Stephen Williams has covered Saratoga Springs for the Gazette Newspaper for decades. His long experience and his fairness make him an outstanding reporter. Given the continual retrenchment in newspapers we are very lucky to have him as a resource.
He has written two recent stories with environmental dimensions.
City To Update Its Open Space Plan
His stories in the Gazette are behind a paywall. I urge the readers of this blog to subscribe to the digital version of the Gazette so they can read Mr. Williams’ full stories. Here are some highlights from the story on the update to the city’s open space plan that appeared on January 1.
It has been fifteen years since the city updated it open space plan. In 2002 city voters approved a bond issue allowing the city to borrow $5,000,000.00 which was used for a number of projects including the development of the city’s waterfront park on Saratoga Lake and the purchase of an easement for the Pitney Farms project. This money has now been exhausted.
The city has now contracted with the firm M. J. Engineering and Surveying of Clifton Park for $44,600.00 to update the open space plan.
The story reported that:
“The update will establish criteria for the spending of funds, inventory available open space and discuss opportunities for land preservation, parks, and lands for both active and passive recreation, according to the request for proposals.”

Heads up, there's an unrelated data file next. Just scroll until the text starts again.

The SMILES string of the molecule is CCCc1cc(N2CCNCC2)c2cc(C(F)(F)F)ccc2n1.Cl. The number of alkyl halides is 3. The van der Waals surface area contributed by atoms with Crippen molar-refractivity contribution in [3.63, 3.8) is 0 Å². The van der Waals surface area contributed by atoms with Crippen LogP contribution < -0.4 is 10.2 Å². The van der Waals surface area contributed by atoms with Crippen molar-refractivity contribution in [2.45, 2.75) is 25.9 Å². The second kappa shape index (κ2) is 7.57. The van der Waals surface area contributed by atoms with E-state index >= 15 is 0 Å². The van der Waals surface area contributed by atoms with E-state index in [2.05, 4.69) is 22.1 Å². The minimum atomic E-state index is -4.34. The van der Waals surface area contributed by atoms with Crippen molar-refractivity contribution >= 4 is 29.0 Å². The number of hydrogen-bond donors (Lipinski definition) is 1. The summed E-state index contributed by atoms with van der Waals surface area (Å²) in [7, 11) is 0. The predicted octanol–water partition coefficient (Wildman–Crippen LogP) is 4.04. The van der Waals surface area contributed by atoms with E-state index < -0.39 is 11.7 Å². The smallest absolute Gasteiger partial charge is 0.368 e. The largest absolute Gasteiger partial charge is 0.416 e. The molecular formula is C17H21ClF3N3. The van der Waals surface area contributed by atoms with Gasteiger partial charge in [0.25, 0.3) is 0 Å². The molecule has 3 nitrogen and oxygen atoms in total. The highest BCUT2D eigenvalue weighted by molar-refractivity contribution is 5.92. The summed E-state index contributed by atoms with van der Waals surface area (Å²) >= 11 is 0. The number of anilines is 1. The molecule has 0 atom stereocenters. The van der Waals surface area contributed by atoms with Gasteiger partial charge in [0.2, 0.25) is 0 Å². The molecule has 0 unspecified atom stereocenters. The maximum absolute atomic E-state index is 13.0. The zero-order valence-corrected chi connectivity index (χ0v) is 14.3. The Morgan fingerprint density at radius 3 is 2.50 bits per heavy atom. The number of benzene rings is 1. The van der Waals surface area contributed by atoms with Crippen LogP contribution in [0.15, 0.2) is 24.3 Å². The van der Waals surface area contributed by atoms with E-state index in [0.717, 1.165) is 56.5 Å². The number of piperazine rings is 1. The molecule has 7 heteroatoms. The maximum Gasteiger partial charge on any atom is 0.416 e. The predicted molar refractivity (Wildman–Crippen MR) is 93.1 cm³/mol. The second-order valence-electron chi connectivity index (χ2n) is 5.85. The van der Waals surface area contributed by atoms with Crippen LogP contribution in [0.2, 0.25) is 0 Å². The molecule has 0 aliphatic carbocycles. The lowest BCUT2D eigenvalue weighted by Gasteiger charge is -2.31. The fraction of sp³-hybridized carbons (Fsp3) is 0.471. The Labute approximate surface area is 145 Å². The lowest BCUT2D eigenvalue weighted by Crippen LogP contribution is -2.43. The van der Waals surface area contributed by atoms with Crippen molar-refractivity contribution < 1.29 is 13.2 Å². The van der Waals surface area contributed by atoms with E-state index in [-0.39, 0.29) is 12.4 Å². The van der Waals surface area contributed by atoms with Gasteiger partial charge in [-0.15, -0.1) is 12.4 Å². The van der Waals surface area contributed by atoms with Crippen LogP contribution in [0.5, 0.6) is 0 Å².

The updated plan will be important in seeking moneys for additional projects such as the development of the Greenbelt Trail around the city.
Saratoga Lake Study
Here is a link to the full story.
The Regional Economic Council has awarded two grants to the town of Stillwater to study Saratoga Lake.
$45,000.00 has been made available by the Department of State to identify where excess nutrients and sediment are coming from. They pose a threat to the health of the lake.
$30,000.00 coming from the Department of Environmental Conservation will be used to reduce and treat stormwater runoff.
In Williams’ article he quotes the Supervisor for Stillwater:
“We’ve been applying for anything and everything that could help us deal with water quality issues in the lake,” said Stillwater Town Supervisor Ed Kinoski. “We’re looking for the best possible means to catch whatever we can coming into the lake, whether it is soil or nutrients.”
There is a lot more in the article and it is well worth reading the entire story.